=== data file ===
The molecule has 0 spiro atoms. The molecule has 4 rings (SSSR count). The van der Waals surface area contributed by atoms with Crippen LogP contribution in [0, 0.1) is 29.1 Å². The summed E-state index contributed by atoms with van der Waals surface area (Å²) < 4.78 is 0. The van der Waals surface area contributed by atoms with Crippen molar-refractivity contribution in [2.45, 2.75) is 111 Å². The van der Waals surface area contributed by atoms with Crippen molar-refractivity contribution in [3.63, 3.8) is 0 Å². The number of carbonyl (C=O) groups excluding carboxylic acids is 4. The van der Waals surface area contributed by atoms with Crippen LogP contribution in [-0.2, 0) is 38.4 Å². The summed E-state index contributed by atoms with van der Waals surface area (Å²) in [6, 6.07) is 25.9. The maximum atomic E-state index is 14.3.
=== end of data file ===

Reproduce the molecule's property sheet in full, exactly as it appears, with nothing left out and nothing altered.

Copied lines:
The molecule has 0 spiro atoms. The molecule has 4 rings (SSSR count). The van der Waals surface area contributed by atoms with Crippen LogP contribution in [0, 0.1) is 29.1 Å². The summed E-state index contributed by atoms with van der Waals surface area (Å²) < 4.78 is 0. The van der Waals surface area contributed by atoms with Crippen molar-refractivity contribution in [2.45, 2.75) is 111 Å². The van der Waals surface area contributed by atoms with Crippen molar-refractivity contribution in [3.63, 3.8) is 0 Å². The number of carbonyl (C=O) groups excluding carboxylic acids is 4. The van der Waals surface area contributed by atoms with Crippen LogP contribution in [-0.2, 0) is 38.4 Å². The summed E-state index contributed by atoms with van der Waals surface area (Å²) in [6, 6.07) is 25.9. The maximum atomic E-state index is 14.3.